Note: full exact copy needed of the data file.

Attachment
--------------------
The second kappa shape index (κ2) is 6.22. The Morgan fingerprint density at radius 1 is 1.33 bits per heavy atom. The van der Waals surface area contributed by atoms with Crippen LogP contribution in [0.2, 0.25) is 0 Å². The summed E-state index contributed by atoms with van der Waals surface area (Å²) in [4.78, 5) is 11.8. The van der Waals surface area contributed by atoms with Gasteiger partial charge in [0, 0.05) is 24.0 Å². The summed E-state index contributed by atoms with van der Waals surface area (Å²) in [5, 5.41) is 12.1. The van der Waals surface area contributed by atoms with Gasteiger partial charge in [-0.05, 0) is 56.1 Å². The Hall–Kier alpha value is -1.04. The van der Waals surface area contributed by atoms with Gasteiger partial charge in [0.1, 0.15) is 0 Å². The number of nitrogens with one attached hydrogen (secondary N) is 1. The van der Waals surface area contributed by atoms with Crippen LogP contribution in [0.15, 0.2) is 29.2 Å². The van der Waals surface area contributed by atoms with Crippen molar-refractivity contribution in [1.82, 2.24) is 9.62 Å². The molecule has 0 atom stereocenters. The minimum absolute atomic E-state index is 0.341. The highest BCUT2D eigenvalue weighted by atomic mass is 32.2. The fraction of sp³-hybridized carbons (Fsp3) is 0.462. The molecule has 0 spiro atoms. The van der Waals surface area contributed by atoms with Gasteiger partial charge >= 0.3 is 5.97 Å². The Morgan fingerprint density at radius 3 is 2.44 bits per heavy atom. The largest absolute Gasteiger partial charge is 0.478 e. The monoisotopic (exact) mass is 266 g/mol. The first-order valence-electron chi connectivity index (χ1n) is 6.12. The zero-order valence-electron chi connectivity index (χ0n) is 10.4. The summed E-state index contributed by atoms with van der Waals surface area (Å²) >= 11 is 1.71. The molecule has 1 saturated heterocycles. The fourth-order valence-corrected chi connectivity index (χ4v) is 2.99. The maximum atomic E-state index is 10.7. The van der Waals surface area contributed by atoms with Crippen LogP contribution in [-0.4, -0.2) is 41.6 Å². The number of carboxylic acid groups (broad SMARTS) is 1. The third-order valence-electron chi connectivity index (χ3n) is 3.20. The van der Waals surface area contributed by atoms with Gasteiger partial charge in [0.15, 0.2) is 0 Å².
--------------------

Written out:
The second kappa shape index (κ2) is 6.22. The Morgan fingerprint density at radius 1 is 1.33 bits per heavy atom. The van der Waals surface area contributed by atoms with Crippen LogP contribution in [0.2, 0.25) is 0 Å². The summed E-state index contributed by atoms with van der Waals surface area (Å²) in [4.78, 5) is 11.8. The van der Waals surface area contributed by atoms with Gasteiger partial charge in [0, 0.05) is 24.0 Å². The summed E-state index contributed by atoms with van der Waals surface area (Å²) in [5, 5.41) is 12.1. The van der Waals surface area contributed by atoms with Gasteiger partial charge in [-0.05, 0) is 56.1 Å². The Hall–Kier alpha value is -1.04. The van der Waals surface area contributed by atoms with Gasteiger partial charge in [0.1, 0.15) is 0 Å². The number of nitrogens with one attached hydrogen (secondary N) is 1. The van der Waals surface area contributed by atoms with Crippen LogP contribution in [0.15, 0.2) is 29.2 Å². The van der Waals surface area contributed by atoms with Crippen molar-refractivity contribution in [1.82, 2.24) is 9.62 Å². The molecule has 0 atom stereocenters. The minimum absolute atomic E-state index is 0.341. The highest BCUT2D eigenvalue weighted by atomic mass is 32.2. The fraction of sp³-hybridized carbons (Fsp3) is 0.462. The molecule has 0 spiro atoms. The van der Waals surface area contributed by atoms with Gasteiger partial charge >= 0.3 is 5.97 Å². The Morgan fingerprint density at radius 3 is 2.44 bits per heavy atom. The largest absolute Gasteiger partial charge is 0.478 e. The monoisotopic (exact) mass is 266 g/mol. The first-order valence-electron chi connectivity index (χ1n) is 6.12. The zero-order valence-electron chi connectivity index (χ0n) is 10.4. The summed E-state index contributed by atoms with van der Waals surface area (Å²) >= 11 is 1.71. The molecule has 1 saturated heterocycles. The fourth-order valence-corrected chi connectivity index (χ4v) is 2.99. The maximum atomic E-state index is 10.7. The van der Waals surface area contributed by atoms with Crippen LogP contribution in [-0.4, -0.2) is 41.6 Å². The number of carboxylic acid groups (broad SMARTS) is 1. The third-order valence-electron chi connectivity index (χ3n) is 3.20. The van der Waals surface area contributed by atoms with Gasteiger partial charge in [0.15, 0.2) is 0 Å².